When I got into flowers I had absolutely no idea that the Okanagan was a popular wedding destination, so in a way that made my job much easier. There’s a big demand from couples in search of floral arrangements.  A lot of the brides come from out of town. The beauty of technology is that by having a website, Facebook page and Instagram account, couples can easily see your work and then contact you. That said, the majority of my brides are from Vancouver, Calgary, Edmonton and then some local brides.


The Okanagan being the destination that it is, and seeing so many brides coming through, what trends do you see emerging this spring?

A lot of the demand is for more garden-style flowers. I’m getting requests for bouquets that are made with seasonal flowers, which is nice because it feels like brides are catching up to what I’ve always done. They seem to be more conscious about where the flowers are coming from and how you can get the freshest flowers. And here in the Okanagan­—in such a hot climate—it can be very difficult to keep a bouquet fresh. The beauty of using more local flowers is that they’re already acclimatized to the environment here.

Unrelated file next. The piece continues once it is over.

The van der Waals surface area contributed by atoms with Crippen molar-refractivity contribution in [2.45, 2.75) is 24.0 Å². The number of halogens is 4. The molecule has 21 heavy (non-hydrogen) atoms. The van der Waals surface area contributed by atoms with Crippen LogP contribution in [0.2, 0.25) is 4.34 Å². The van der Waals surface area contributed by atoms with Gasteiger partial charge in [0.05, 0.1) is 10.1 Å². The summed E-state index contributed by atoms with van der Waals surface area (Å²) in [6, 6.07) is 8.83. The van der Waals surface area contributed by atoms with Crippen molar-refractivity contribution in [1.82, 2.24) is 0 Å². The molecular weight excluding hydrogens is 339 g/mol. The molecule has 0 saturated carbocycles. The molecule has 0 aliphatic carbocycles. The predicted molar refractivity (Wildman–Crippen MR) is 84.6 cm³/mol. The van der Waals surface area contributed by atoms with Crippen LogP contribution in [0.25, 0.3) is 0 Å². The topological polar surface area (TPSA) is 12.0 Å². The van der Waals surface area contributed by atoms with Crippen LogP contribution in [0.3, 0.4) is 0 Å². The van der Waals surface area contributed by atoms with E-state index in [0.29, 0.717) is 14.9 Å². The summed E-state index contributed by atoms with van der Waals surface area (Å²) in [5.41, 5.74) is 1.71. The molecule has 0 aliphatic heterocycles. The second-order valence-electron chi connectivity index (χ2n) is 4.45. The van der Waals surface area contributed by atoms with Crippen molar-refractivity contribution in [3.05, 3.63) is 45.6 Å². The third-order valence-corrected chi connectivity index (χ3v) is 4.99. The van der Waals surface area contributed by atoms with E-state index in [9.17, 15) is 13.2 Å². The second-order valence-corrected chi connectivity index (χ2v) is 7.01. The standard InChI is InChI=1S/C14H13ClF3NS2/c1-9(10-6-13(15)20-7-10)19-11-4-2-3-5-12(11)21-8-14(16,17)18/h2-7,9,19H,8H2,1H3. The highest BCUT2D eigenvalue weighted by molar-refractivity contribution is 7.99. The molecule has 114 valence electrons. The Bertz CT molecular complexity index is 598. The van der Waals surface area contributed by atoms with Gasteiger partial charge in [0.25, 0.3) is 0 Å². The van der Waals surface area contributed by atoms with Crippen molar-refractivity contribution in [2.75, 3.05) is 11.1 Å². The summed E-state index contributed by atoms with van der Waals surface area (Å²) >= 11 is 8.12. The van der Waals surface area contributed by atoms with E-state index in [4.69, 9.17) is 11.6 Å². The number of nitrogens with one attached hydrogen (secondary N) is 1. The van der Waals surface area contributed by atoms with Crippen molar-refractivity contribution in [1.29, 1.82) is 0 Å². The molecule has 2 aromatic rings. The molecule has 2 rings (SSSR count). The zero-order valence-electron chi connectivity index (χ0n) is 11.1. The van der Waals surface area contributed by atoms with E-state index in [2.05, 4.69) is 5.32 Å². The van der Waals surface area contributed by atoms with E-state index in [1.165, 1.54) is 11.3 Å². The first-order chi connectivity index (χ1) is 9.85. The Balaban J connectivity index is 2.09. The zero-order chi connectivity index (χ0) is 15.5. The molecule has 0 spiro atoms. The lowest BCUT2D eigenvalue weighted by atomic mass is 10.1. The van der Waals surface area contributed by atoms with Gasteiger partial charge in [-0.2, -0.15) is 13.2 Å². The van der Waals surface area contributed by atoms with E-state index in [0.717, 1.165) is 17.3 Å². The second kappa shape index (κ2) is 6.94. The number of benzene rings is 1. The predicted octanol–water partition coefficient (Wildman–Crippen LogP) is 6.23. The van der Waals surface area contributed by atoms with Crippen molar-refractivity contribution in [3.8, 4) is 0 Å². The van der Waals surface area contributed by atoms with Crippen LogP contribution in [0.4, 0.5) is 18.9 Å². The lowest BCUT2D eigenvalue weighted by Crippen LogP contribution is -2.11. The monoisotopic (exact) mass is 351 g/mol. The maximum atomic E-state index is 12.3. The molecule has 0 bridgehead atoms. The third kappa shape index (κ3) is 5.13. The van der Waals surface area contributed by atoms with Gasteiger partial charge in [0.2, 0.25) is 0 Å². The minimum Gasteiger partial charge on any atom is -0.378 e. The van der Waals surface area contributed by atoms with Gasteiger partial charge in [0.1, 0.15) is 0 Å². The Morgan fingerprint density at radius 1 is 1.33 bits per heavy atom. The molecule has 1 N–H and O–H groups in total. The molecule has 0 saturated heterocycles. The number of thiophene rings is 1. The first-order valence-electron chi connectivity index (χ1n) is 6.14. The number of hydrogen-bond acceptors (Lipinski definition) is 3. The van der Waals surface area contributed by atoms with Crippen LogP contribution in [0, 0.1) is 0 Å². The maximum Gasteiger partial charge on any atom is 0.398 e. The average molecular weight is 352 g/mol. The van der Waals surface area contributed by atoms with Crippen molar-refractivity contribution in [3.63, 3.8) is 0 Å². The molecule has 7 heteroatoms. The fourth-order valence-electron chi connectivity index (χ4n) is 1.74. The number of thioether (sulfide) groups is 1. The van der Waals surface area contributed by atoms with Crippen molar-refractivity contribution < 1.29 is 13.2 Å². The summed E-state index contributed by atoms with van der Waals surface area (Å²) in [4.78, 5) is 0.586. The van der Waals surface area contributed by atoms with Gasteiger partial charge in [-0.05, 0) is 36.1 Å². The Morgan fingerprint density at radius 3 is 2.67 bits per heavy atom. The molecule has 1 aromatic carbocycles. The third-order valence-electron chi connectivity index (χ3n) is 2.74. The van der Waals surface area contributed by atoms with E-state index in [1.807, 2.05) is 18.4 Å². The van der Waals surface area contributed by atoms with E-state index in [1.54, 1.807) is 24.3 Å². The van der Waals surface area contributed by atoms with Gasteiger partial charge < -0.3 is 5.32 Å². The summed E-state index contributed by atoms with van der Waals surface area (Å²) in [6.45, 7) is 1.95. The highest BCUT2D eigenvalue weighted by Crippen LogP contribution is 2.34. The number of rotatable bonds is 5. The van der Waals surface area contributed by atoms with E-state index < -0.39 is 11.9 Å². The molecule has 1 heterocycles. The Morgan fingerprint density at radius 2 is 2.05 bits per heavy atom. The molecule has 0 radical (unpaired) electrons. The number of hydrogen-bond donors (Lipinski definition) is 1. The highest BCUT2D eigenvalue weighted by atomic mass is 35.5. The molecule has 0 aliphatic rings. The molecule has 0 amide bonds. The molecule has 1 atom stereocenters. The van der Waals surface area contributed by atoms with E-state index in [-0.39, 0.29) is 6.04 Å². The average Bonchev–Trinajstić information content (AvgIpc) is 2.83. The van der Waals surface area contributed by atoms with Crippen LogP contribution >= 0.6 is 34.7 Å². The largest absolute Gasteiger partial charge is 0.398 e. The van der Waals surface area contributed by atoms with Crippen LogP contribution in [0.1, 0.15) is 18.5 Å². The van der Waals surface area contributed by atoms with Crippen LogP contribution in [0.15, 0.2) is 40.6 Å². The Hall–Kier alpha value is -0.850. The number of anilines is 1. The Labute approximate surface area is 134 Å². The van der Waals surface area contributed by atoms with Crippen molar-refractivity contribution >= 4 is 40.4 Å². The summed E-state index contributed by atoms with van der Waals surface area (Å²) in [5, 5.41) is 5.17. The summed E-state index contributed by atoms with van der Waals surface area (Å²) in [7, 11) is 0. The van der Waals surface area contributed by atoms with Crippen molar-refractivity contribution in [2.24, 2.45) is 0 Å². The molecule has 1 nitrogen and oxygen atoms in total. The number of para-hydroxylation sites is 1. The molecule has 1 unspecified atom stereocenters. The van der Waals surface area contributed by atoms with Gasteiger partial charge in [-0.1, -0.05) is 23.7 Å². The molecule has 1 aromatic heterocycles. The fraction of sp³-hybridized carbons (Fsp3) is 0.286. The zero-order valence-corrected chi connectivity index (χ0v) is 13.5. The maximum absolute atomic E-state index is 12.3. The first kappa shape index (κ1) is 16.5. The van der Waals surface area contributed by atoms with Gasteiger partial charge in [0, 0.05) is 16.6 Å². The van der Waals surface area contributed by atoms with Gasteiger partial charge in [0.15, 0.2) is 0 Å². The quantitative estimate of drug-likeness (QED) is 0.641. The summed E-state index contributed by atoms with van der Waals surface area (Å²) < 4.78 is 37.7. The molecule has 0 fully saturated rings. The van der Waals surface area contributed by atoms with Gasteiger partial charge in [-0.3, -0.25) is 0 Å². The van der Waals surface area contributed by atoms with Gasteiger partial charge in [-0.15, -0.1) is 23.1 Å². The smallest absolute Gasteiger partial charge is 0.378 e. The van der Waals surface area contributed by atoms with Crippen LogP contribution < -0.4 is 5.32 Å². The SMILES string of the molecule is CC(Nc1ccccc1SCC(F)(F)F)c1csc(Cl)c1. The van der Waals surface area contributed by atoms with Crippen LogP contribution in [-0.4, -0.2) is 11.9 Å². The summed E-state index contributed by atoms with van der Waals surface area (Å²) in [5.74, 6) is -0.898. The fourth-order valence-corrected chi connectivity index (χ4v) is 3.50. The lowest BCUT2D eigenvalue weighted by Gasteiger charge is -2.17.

Speaking of acclimatization, we’ve noticed brides using air plants and succulents in their bouquets and tablescapes.

I’m glad you mention that. Succulents are so popular and because of the climate here, I grow so many succulents. These plants last really well out of water and they are heat resistant. 


Do you grow most of your own flowers and plants? What other sources do you use?

I try to get as many flowers and greenery directly from my farm as possible. Sometimes I will go to the forest and forage as well. I also dry my own materials. In a dry climate, that can help a bouquet last longer. Other than that I order from wholesalers. Vancouver is actually the flower mecca of Canada, so we’re very close to everything and have easy access.


Beyond the bouquet, how else do you see florals being used in weddings this year?